Thursday, 27 May 2021
Praying in Pentecost 2021:
100, Saint Martin-in-the-Fields, London
During the Seasons of Lent and Easter this year, I took some time each morning to reflect in these ways:
1, photographs of a church or place of worship that has been significant in my spiritual life;
2, the day’s Gospel reading;
3, a prayer from the prayer diary of the Anglican mission agency USPG (United Society Partners in the Gospel).
Sunday was the Day of Pentecost (23 May 2021), and I am continuing with photographs for the rest of this week from six churches in the ‘Major Churches Network,’ churches once known as the ‘Greater Churches’ in England.
The Major Churches Network was founded in 1991 as the Greater Churches Network. It is a group of Church of England parish churches with exceptional significance, that are physically very large, listed as Grade I, II* or exceptionally II, open to visitors daily, have a role or roles beyond those of a typical parish church, and make considerable civic, cultural, and economic contributions to their community.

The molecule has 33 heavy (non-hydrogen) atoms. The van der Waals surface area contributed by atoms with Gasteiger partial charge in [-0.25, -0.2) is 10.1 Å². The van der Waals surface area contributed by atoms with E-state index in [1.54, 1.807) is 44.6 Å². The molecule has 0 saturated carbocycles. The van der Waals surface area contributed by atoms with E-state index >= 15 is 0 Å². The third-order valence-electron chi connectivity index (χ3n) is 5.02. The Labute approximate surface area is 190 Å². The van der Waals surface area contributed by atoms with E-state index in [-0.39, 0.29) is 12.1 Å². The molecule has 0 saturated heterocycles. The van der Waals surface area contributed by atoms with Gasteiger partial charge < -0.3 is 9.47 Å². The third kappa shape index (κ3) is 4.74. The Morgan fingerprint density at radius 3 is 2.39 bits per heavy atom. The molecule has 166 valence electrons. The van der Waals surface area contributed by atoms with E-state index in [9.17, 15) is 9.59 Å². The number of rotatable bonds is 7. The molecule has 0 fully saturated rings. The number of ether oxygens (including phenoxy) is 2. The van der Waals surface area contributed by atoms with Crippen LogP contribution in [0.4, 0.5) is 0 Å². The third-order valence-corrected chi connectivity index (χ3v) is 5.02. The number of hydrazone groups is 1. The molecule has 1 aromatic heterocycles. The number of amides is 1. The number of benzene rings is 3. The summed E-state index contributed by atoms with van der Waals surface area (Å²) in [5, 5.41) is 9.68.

These churches are often former monastic properties that became parish churches after the English Reformation, or civic parish churches built at a time of great wealth.
This morning (27 May 2021), my photographs are from the Church of Saint Martin-in-the-Fields, in the north-east corner of Trafalgar Square, close to the National Gallery and the National Portrait Gallery, London. This is a church I assoicate with Anglican pacifism, campaigning against apartheid and on behalf of the homeless, and with an Irish-born, cricket playing, USPG missionary.